(RNS) – Among clergymen and sociologists, film directors and songwriters, it has practically become a matter of cliché that Americans seek to listen wholeheartedly and do not meet their needs – the phenomenon, in short, behind the expression “spiritual but not religious. “
These Americans embark on an open search, on their own or with trusted friends, to find meaning. More than a third have changed their religion of record in search of what they could not find in their faith of origin. Others find their way to humanistic communities where they study, reflect, and find fellowship in modes other than those of churches, synagogues, mosques, and temples.
However, failure in the American religion is not a failure of faith, but of institutions. The result of a growing mismatch between the needs of modern Americans and the religious organizations that are meant to serve them. Now, even as those institutions falter, new centers of spirituality and community attract those who have fallen from their houses of worship.
These movements are not based on established teachings, spiritual hierarchies or grandiose buildings, but on new formulations of faith, identity, hearing and leadership. They are often organized by marginalized people who have abandoned old structures of faith and who dare to ask big questions and ask more of their spiritual communities. After being subjugated for a long time, they choose not to hide in the shadows, but instead create brilliant new forms of religious community.
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A century ago, clergymen like us – two rabbis who serve Reformed Jewish communities in the heart of a large city center – were indispensable in many ways. The leaders of the American Jewish community are leading an effort to build synagogues, community centers, and day schools. We brought together large organizations, centralizing information and power to help waves of mostly Eastern European immigrants accumulate in American life.
Today, as we document in our forthcoming book, “Awakenings: American Jewish Transformations in Identity, Leadership, and Belonging,” the roles we inhabited belong to that past era. Jews no longer need such spaces to mediate between the American and Jewish part of their identity. Instead of finding new goals to unite American Jews, organizations like ours have become goals for themselves, draining resources and enthusiasm from individuals who remain remarkably proud of their identity.
Our communities can counteract the trends of decay because of our remarkable lay leaders, because of a lasting sense of purpose and because of the very spiritual and social infrastructure that our ancestors built. But our synagogues will not come out of this awake unchanged.
The decline of these legacy institutions does not foresee a death spiral of assimilation for American Jewry, as much as an overdue account of the changing needs of our community. No longer a marginalized community of immigrants, we have not only acculturated ourselves, but are slowly coming to embrace a surprising number of converts, such as people inspired by Jewish ideas and rituals who have no intention of becoming permanent members of the community. After the grief of the pain of change, we will come to see the abundance of a Jewish awakening that is reshaping the largest diaspora community of our people.
When we shared the hypothesis of our book with colleagues from other traditions, we came to realize that awakening is not limited to the Jewish community. White evangelical Christian communities are (in the words of one pastor) “in free fall”, while many Protestant churches are down the main line. Catholics, whose growth in many areas can be attributed to immigration, hope to maintain self-sufficient herds by seeking new leadership roles for women. Black churches continue to flourish, but are looking for ways to share their wisdom and inspiration with people of other faiths and skin colors.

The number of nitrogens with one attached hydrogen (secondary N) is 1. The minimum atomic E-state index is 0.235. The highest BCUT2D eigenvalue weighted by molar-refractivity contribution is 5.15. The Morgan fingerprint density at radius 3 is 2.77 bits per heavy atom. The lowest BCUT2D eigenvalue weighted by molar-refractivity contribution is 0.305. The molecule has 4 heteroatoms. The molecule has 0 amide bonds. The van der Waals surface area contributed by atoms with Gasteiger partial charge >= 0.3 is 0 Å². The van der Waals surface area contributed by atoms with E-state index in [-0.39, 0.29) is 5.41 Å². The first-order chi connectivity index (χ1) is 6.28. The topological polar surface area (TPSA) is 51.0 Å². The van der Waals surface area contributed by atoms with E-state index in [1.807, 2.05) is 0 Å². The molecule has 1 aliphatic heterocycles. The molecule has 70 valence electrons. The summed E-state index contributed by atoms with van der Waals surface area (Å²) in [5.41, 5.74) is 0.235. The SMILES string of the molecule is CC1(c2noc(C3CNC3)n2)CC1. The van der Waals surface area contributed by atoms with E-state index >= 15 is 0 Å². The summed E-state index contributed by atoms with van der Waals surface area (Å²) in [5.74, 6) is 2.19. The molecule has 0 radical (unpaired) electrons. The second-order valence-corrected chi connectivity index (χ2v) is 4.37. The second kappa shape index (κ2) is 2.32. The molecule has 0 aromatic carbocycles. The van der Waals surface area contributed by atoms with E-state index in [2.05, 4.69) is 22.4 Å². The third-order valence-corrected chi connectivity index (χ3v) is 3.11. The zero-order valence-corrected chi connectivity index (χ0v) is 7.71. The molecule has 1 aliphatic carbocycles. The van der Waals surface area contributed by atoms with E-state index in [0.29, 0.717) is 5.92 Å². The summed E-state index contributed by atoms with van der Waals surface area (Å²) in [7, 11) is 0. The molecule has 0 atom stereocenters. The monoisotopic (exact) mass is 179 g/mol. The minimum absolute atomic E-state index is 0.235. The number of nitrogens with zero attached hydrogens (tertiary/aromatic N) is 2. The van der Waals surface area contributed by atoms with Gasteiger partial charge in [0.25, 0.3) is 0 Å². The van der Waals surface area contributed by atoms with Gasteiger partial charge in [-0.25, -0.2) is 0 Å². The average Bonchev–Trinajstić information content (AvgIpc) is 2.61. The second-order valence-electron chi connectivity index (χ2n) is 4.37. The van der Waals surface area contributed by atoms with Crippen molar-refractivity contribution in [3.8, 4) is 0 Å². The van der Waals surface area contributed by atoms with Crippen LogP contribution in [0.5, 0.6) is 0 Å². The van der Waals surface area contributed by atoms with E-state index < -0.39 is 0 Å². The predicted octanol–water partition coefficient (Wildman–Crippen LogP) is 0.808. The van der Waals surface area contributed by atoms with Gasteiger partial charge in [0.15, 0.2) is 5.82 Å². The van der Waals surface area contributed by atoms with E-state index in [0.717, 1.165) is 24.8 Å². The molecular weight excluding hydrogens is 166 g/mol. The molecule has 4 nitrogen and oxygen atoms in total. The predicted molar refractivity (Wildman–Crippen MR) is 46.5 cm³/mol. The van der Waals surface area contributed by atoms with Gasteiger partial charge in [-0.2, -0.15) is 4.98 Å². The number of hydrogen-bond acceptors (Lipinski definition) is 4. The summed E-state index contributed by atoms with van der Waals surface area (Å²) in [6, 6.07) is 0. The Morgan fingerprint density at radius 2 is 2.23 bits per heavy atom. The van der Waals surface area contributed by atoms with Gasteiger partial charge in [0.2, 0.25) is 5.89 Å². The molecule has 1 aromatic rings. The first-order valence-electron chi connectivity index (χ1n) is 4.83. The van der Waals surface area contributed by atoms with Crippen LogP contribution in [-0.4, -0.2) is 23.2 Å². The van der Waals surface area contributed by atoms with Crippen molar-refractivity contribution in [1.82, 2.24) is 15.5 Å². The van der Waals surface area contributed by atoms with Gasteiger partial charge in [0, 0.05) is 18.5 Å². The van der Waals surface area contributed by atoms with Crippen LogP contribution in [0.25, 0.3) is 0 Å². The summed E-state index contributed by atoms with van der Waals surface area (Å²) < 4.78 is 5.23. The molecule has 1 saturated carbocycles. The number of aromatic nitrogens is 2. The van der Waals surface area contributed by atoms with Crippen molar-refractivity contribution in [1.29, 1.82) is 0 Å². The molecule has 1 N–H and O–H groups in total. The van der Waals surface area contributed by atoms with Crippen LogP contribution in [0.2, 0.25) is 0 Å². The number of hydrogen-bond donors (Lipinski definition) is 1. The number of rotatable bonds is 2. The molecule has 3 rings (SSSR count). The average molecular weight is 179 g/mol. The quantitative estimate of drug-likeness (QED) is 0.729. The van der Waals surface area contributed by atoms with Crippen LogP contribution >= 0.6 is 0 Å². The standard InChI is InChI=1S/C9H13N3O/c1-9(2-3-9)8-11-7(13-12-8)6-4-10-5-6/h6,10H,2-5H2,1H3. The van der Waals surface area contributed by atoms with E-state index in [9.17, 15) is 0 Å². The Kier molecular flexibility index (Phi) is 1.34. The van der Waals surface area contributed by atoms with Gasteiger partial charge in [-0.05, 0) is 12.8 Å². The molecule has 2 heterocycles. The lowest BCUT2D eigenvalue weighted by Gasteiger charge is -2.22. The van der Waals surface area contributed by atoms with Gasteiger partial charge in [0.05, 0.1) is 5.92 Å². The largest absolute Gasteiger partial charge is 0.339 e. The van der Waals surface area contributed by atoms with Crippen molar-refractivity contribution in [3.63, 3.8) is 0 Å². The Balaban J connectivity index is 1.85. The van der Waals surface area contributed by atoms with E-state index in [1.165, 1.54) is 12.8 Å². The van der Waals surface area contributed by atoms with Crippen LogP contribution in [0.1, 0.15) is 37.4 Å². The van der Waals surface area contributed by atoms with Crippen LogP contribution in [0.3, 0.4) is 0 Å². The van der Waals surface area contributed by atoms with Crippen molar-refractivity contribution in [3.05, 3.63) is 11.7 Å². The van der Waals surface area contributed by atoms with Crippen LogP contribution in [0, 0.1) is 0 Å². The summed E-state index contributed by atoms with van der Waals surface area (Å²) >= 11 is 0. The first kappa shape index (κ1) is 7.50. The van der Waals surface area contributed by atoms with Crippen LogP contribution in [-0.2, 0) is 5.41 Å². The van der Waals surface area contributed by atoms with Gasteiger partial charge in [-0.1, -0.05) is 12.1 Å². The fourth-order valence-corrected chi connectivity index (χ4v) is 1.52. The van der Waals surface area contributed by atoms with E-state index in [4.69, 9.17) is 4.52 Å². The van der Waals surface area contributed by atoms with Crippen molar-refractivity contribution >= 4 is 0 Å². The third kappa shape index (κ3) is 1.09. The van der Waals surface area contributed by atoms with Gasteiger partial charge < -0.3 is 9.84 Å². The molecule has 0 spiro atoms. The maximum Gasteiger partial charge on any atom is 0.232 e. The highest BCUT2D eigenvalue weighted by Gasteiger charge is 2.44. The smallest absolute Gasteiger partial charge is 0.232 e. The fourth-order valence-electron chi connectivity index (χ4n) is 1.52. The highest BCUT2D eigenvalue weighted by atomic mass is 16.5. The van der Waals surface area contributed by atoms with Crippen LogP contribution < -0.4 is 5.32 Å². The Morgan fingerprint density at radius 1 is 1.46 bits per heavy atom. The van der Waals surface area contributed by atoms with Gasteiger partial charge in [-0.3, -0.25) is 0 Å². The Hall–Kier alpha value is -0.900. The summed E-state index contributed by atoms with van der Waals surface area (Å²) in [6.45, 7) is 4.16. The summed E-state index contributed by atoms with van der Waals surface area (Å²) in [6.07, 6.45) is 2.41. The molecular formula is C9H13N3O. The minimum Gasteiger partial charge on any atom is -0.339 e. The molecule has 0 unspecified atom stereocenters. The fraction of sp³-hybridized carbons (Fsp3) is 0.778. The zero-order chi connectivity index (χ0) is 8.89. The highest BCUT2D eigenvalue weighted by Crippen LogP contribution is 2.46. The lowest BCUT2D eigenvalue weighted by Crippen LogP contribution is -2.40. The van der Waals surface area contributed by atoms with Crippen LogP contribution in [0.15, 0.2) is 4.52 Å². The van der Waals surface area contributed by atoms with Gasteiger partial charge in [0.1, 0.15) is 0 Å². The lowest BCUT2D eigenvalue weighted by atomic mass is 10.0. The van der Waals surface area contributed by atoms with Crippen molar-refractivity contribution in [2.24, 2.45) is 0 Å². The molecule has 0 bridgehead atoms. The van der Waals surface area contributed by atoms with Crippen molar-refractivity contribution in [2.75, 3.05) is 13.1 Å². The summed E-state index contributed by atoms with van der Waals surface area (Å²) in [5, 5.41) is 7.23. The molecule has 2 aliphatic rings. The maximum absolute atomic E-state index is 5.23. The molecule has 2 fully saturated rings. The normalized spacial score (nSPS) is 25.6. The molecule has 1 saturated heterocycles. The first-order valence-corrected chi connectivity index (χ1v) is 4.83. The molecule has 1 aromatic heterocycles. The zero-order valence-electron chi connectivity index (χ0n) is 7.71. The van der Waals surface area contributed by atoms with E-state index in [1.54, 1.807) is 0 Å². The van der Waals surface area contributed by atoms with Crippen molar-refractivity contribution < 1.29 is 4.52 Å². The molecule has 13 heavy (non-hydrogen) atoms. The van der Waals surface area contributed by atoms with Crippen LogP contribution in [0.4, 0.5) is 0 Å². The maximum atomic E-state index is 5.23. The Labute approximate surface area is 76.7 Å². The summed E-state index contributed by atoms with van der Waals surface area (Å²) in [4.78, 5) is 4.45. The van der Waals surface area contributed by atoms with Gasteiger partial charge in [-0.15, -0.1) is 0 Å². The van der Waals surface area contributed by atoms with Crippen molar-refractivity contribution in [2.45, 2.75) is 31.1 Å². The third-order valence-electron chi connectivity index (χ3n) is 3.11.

Many American Muslims, meanwhile, feel deeply connected to the faith but are “unmosqued” for lack of access to communities that empower women as equals or embrace LGBTQ people. Hindus search for American expressions of a faith that grew out of South Asia. Seekers who practice in multiple traditions infuriate many clergy, but merge into an increasingly holistic community of practice.
Over the next few weeks on Religion News Service, we’ll be exploring some voices from those studying, sowing and leading the emerging awakening, both from major organizations and some of the mission-driven startups that have appeared on the religious landscape. While we affirm that the status quo of religious institutions is not sustainable, we will see how these organizations overcome changes in demographics, mentality, technology and social organization.
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The future lies with lay leaders and houses of worship that support innovation, focus on empowerment instead of power, and sow (or become) their own successor organizations. It lives with people who are absent from our largest pulpits because of gender, country of origin, mother tongue or skin color. The future lies in clarity of purpose that can unite people and bring them together in hope, not in fear of condemnation, judgment or social outcry. It sits in organizations that bring people together for a reason, but keep them there by fostering a sense of community as a whole.
As we have seen before in American history, a bright wake-up call comes from the remnants of religion. We work with you to learn about what comes next.
(Joshua Stanton is a rabbi at East End Temple in Manhattan and a senior fellow at CLAL-The National Jewish Center for Learning and Leadership. Benjamin Spratt is a senior rabbi at Congregation Rodeph Sholom in Manhattan. Of Religion News Service.)